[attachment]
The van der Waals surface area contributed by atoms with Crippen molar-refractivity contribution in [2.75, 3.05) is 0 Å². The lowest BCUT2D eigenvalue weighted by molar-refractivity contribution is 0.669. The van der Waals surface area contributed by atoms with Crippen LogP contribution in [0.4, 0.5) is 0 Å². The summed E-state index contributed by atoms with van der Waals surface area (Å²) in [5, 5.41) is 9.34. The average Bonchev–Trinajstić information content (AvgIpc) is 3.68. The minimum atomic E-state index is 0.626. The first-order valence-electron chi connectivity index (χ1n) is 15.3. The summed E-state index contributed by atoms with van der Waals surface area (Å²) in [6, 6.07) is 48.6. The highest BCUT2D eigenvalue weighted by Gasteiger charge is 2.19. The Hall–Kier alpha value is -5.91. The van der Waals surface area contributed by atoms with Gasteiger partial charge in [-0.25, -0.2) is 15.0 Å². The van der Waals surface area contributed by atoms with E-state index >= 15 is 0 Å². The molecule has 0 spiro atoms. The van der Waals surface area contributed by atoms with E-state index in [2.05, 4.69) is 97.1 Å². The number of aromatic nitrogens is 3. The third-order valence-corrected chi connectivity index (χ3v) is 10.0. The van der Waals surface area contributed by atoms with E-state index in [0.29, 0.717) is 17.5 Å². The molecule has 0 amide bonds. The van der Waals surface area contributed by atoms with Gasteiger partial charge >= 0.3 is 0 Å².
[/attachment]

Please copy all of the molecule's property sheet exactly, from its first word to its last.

The van der Waals surface area contributed by atoms with Crippen molar-refractivity contribution in [2.75, 3.05) is 0 Å². The lowest BCUT2D eigenvalue weighted by molar-refractivity contribution is 0.669. The van der Waals surface area contributed by atoms with Crippen LogP contribution in [0.4, 0.5) is 0 Å². The summed E-state index contributed by atoms with van der Waals surface area (Å²) in [5, 5.41) is 9.34. The average Bonchev–Trinajstić information content (AvgIpc) is 3.68. The minimum atomic E-state index is 0.626. The first-order valence-electron chi connectivity index (χ1n) is 15.3. The summed E-state index contributed by atoms with van der Waals surface area (Å²) in [6, 6.07) is 48.6. The highest BCUT2D eigenvalue weighted by Gasteiger charge is 2.19. The Hall–Kier alpha value is -5.91. The van der Waals surface area contributed by atoms with Gasteiger partial charge in [-0.25, -0.2) is 15.0 Å². The van der Waals surface area contributed by atoms with E-state index >= 15 is 0 Å². The molecule has 0 spiro atoms. The van der Waals surface area contributed by atoms with E-state index in [2.05, 4.69) is 97.1 Å². The number of aromatic nitrogens is 3. The third-order valence-corrected chi connectivity index (χ3v) is 10.0. The van der Waals surface area contributed by atoms with E-state index in [0.29, 0.717) is 17.5 Å². The molecule has 0 amide bonds. The van der Waals surface area contributed by atoms with Gasteiger partial charge >= 0.3 is 0 Å².